Every fall/winter we go through the same dreaded respiratory virus season. What exactly does that mean? For doctors it means very busy days in the office. For patients it means lots of colds, coughs, croup, sinus infections, RSV (respiratory syncytial virus) and influenza to name a few. The most likely upper respiratory infection you and your kids will come across is the common cold. Common colds are the most common reason for missed school and visits to the doctor. Because there are hundreds of rhinoviruses that cause a common cold, it is possible to get more than one. Even if you think you are immune to one, there is always a different cold virus out there waiting to attack. Furthermore, besides lack of immunity, young children aren’t always good about washing their hands or keeping their hands from their mouths so they get, on average, 6-8 colds per winter. That means it’s time for parents to brush up on their common cold 411.
What is the upper respiratory tract?
It’s a good idea to start with some anatomy. The upper respiratory tract consists of the nose, the nasal pharynx (back of the nose), mouth, pharynx (throat), sinuses and larynx (vocal cords). These structures are lined with mucous membranes that get inflamed when they are infected. With a variety of structures affected, you can see why there are a wide variety of symptoms that develop during a cold.
Symptoms of an upper respiratory infection, or common cold
As the virus sets in and the mucous membranes begin to swell, several different symptoms may occur. Furthermore, the early attackers from the immune system are attacking the virus and the mucous membranes so that also contributes to the symptoms we all get during a cold.
- Runny nose
- Sore throat
- Nasal congestion
- Cough due to post nasal drip
- Hoarse voice due to inflammation of the vocal cords (laryngitis)
Once the immune system is fully triggered, several other symptoms are likely to occur.
- Green, thick mucous (not always a sign of bacterial infection!)
- Worsening cough due to thick mucous draining down the back of the throat, cough may also become productive of thick phlegm
Between the virus taking hold and the triggering of the immune system, it’s not unusual to also feel tired and achy. However, if you are feeling very fatigued and achy with a sudden onset of high fever, talk to your doctor about testing for the flu.
Since common colds are caused by viruses, they do not get better with antibiotics (which kill bacteria). Colds are typically self-limited, lasting about 7-10 days. Therefore, treatment is mostly geared toward temporarily alleviating symptoms. Global recommendations include:
- Push lots of fluids–this keeps the secretions looser and easier to clear while overall maintaining hydration
- Cool mist humidifier–this helps moisturize the mucous membranes and relieves congestion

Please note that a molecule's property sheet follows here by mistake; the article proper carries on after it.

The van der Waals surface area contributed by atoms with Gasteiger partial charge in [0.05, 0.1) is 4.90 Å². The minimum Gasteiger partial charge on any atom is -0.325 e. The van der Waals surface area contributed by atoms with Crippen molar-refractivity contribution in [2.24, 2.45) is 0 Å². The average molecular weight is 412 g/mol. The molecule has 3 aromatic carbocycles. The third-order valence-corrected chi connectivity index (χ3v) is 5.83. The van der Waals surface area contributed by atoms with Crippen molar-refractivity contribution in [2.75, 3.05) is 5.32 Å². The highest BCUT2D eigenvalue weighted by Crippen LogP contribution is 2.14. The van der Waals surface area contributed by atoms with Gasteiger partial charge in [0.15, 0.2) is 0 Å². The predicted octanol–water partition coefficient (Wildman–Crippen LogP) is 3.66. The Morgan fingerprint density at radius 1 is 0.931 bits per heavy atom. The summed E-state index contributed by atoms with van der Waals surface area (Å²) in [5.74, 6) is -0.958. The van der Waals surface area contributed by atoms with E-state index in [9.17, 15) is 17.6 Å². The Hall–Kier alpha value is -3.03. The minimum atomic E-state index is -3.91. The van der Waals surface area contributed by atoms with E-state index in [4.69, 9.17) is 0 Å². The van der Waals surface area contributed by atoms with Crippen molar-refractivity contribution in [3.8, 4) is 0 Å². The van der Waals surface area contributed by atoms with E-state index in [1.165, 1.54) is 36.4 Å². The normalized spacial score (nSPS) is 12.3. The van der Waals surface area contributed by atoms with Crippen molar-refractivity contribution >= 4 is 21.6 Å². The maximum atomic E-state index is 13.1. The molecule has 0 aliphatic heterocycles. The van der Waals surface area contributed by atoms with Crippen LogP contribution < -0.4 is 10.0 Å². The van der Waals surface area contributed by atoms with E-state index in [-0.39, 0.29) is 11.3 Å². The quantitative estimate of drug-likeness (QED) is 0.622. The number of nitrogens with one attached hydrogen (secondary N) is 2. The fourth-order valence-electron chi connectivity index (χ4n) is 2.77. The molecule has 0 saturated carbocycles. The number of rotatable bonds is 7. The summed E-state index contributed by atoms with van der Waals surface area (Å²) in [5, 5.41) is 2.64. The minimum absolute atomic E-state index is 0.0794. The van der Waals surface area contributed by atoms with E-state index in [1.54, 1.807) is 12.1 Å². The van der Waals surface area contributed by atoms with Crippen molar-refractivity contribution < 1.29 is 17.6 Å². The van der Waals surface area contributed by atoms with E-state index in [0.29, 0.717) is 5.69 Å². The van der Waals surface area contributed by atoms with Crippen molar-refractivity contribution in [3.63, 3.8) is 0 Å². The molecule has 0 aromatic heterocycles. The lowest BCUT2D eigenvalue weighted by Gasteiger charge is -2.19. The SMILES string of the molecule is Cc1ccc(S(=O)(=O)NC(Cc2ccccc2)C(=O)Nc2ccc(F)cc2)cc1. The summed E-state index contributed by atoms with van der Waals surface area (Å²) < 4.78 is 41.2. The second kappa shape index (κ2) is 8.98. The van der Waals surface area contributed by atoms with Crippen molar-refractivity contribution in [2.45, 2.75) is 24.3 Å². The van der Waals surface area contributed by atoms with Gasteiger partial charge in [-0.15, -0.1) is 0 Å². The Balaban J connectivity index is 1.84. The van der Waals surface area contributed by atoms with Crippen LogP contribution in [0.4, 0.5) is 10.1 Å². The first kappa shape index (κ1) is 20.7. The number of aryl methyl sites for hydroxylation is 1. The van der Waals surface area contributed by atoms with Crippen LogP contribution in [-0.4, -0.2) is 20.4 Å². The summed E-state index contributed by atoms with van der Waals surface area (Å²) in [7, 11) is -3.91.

- Saline to the nose–again to moisturize the mucous membranes and also to break up the mucous
- Avoid smoke exposure–makes symptoms worse and can make it harder to recover
- Acetaminophen–this medication should only be used for fever or to relieve aches and pains, check with your doctor for appropriate dosing
*Never give Aspirin to children for their fever due to the risk of Reye Syndrome.
For children over 1-year-old, honey at bedtime can help a cough. For children over 4 years old, over the counter remedies like decongestants and cough suppressants may help but are not super effective. However, these medications are only for symptom relief and do not make the cold go away. They all have side effects so it is best to choose single ingredient medications geared toward your child’s symptoms and stop the medication if you do not see any improvement. Always check for acetaminophen in multi-medication preparations to avoid over dosing. Codeine cough syrup is never ok to give to kids.
Colds do not actually move around. A head cold may feel like it has moved to the chest after several days but what is actually happening is the thickening mucous draining down the back of the throat and causing post nasal drip. Similarly, colds do not “turn into” other infections but secondary bacterial infections can occur. These include ear infections, sinus infections and pneumonia. If you are worried about any of these infections it is a good idea to visit the doctor. Keep in mind that in children, sinus infections are not routinely diagnosed until the cold has persisted beyond 10 or more days and is getting worse instead of better. Even if the diagnosis is made, new guidelines state that the child can wait another 2-3 days for possible resolution before starting antibiotics.
The best way to prevent a cold is to wash your hands frequently and avoid anyone who is newly sick. Unfortunately for kids, their buddies are spreading the virus before they are sick enough to stay home from school. So no matter what you do, your little ones may still get sick. However, keeping your kids healthy by ensuring a good amount of sleep each night and providing a healthy diet can better equip them to fight off the cold virus. The one thing you can prevent is the flu so be sure to schedule your child’s flu shot today!